TERRACE city councillor James Cordeiro presses the switch to light up the large tree at the corner of Lakelse and Emerson last year at the Festival of Lights

Business group aims to clear up taxation plan confusion

The Terrace Area Improvement Association wants to double budget, increase services

THE TERRACE Downtown Improvement Association (TDIA) is hosting a meeting tomorrow to better explain its plan to increase property taxes within the downtown core beginning next year so that it can double its annual budget to $120,000.

The current $60,000 budget comes via a specific property levy contained within a city bylaw that was good for five years but which now ends Dec. 31.

But TDIA chair Sasa Loggin says there’s been miscommunication between it and downtown core property owners about the plan to pass a new bylaw to increase the levy and extend the association’s taxation boundaries to finance spending plans for another five years.

Opposition and questions about the proposed new bylaw began several weeks ago when property owners began receiving letters from the city informing them that if they didn’t want it to pass, they would have to register objections within a set time period.

That caught the association off guard, said Loggin, as when it first approached council in October to ask for a new bylaw, it thought there would be a 30-day public consultation period for information to be distributed and comment gathered.

Instead, council gave the bylaw three readings, starting a process which resulted in it sending out the letters.

“We should have asked more questions,” Loggin said about the process for its proposed bylaw. “We didn’t mean to blindside anyone.”

Loggin said she understands the frustration and anger of property owners.

“If we can channel it into a positive plan, that’s great,” she said.

The proposed bylaw is being handled through what’s called an alternate approval process requiring at least 50 per cent of the property owners to register their objections for the bylaw to fail.

Property owners who don’t respond are considered to have given their approval of the new bylaw.

The bylaw notice letters were sent out Nov. 17, setting the clock running on a 30-day response requirement which would end Dec. 17. City council is then scheduled on Jan. 7, 2017 to consider whether or not to adopt it.

Downtown property owner Kelly Gingles represented business interests at city council’s Nov. 28 meeting, saying there was unhappiness about the lack of communication between the improvement association and affected property owners.

By the time downtown businesses were brought up to speed, council had already given the bylaw for the five-year plan three readings, said Gingles.

And while the bylaw language indicated there would be an improvement and association taxation area expansion, details were lacking, he added.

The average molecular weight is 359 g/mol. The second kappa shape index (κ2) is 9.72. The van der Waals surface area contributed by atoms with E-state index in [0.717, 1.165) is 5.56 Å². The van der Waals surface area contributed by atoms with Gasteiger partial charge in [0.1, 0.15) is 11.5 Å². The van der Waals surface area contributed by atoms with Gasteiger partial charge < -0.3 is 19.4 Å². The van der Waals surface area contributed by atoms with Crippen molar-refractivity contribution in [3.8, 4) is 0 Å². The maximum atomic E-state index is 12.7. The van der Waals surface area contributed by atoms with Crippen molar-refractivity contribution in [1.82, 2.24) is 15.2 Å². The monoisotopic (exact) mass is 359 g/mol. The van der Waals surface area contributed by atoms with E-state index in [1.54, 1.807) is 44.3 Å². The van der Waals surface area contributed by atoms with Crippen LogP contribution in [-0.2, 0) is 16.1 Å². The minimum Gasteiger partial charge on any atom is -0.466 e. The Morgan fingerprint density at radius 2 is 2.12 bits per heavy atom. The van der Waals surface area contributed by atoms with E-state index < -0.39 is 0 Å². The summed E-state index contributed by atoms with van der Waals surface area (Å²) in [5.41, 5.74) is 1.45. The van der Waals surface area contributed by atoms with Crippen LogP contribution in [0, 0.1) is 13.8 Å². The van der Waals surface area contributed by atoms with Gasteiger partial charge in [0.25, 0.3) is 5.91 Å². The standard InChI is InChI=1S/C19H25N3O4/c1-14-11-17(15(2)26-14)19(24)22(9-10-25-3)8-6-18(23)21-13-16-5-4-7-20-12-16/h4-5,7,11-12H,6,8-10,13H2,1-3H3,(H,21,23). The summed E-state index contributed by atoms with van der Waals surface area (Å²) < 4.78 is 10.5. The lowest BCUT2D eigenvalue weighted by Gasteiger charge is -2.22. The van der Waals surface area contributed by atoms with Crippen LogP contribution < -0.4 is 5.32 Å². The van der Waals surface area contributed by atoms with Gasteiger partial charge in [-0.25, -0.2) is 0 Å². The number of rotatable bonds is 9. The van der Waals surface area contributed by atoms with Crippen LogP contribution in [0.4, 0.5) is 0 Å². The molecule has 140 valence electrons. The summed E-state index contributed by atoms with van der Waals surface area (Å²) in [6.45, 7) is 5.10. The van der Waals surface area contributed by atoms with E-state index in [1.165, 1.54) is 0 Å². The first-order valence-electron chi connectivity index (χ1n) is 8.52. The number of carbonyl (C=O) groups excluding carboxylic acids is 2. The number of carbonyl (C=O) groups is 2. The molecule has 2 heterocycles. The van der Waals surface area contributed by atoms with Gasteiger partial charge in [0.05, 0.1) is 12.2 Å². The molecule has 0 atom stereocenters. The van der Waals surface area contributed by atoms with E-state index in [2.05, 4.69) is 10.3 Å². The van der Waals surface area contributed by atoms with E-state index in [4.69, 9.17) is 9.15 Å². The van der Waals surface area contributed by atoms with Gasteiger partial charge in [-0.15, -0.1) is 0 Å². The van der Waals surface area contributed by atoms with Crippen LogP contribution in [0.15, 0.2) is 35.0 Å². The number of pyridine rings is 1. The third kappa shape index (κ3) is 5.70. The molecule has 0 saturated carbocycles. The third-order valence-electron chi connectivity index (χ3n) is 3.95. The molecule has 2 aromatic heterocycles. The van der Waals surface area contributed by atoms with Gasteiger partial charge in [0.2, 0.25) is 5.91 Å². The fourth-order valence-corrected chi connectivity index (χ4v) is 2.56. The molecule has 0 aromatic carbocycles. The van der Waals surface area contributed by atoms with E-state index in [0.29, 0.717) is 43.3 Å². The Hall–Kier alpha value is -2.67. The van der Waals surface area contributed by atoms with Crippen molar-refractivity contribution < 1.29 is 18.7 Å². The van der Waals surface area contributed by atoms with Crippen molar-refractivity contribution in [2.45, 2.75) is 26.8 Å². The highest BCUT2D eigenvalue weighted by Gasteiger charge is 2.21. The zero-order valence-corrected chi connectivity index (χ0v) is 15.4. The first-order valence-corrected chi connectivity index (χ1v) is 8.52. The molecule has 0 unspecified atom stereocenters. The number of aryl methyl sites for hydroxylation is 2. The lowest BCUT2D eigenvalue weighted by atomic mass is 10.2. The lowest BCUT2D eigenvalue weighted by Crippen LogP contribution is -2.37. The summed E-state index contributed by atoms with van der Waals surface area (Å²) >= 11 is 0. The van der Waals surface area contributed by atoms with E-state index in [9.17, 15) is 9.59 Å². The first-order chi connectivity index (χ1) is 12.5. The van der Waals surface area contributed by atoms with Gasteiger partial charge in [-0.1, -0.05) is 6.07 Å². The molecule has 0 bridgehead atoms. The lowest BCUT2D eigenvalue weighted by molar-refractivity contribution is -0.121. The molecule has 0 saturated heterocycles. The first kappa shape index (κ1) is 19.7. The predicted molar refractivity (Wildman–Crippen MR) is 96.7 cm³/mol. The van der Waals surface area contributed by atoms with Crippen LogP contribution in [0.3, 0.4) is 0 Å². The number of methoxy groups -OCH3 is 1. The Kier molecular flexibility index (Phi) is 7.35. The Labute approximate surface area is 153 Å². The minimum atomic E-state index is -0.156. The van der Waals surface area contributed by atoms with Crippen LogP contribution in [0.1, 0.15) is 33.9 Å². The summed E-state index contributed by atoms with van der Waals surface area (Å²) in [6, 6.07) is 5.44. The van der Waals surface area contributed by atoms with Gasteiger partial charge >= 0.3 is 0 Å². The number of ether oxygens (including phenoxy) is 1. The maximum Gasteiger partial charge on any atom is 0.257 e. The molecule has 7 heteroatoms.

Gingles said business owners were not trying to condemn TDIA and that business and property owners appreciated its work in the last five years.

Gingles also presented a letter containing reasons for objection to the bylaw. It was received for information with no further action taken.

Loggin said the increase to $120,000, which would raise individual property levies by nearly 90 per cent, was suggested so the association can convert its coordinator’s position from part-time to full-time, allowing the association to expand its work.

As for the boundary extension, the proposal is to expand eastward from the downtown core to the Chances Gaming Centre area.

Formed in 2012, the improvement association focuses on beautification, infrastructure, events, marketing, and networking as well as safety and support.

That has included things such as putting the hanging baskets in the downtown, a facade improvement program, downtown cleanup, advertising, and webinars.

The association is best known for two large events – a street fair during Riverboat Days and a downtown Christmas lights theme promotion which takes place this year on Dec. 10.

Tomorrow’s meeting takes place in a downstairs meeting room of city hall at 7 p.m.

 

 

 

 

 

Get local stories you won't find anywhere else right to your inbox.
Sign up here

Just Posted

City of Terrace’s public consultation budget meeting sees one-person turnout

75 per cent of tax increase earmarked for new city staff

Expect delays on Nisga’a Highway 113

Avalanche control work is planned between Laxgalts’ap and Gingolx

B.C. premier talks forestry, service needs with handful of northern mayors in Prince George

Prince George meeting completes premier’s tour of Kitimat, Terrace, Fort St. James and Quesnel

Indigenous LNG supporters chide human rights advocates over pipeline comments

Coastal GasLink has signed agreements with 20 elected First Nation councils along the pipeline’s 670-kilometre path

Four things ‘not’ to do if you run into Prince Harry and Meghan in B.C.

Here is a list of some things you definitely should NOT do, according to the BBC

B.C.-based Coulson Aviation C-130 crashes in Australia

Three people are confirmed dead in the crash in New South Wales

New nasal spray launched in Canada to combat hypoglycemic shock in diabetics

Baqsimi is a nasal spray contains three milligrams of glucagon

B.C. RCMP spent roughly $750K on massive manhunt for Port Alberni men

Manitoba RCMP helped with 17-day search through the province’s northern terrain

Future space homes could be made of mushrooms

NASA explores use of fungi to build structures in space

Man killed by police in Lytton called 911, asking to be shot: RCMP

Howard Schantz, also known as Barry Schantz was killed following a standoff at his Lytton home

Canadian public health agencies ramping up preparations in response to new virus

Health officials have said there are no confirmed cases of the emerging coronavirus in Canada

‘Naughty boy’: Monty Python star Terry Jones dies at 77

The comedian has been suffering from a rare form of dementia

Most Read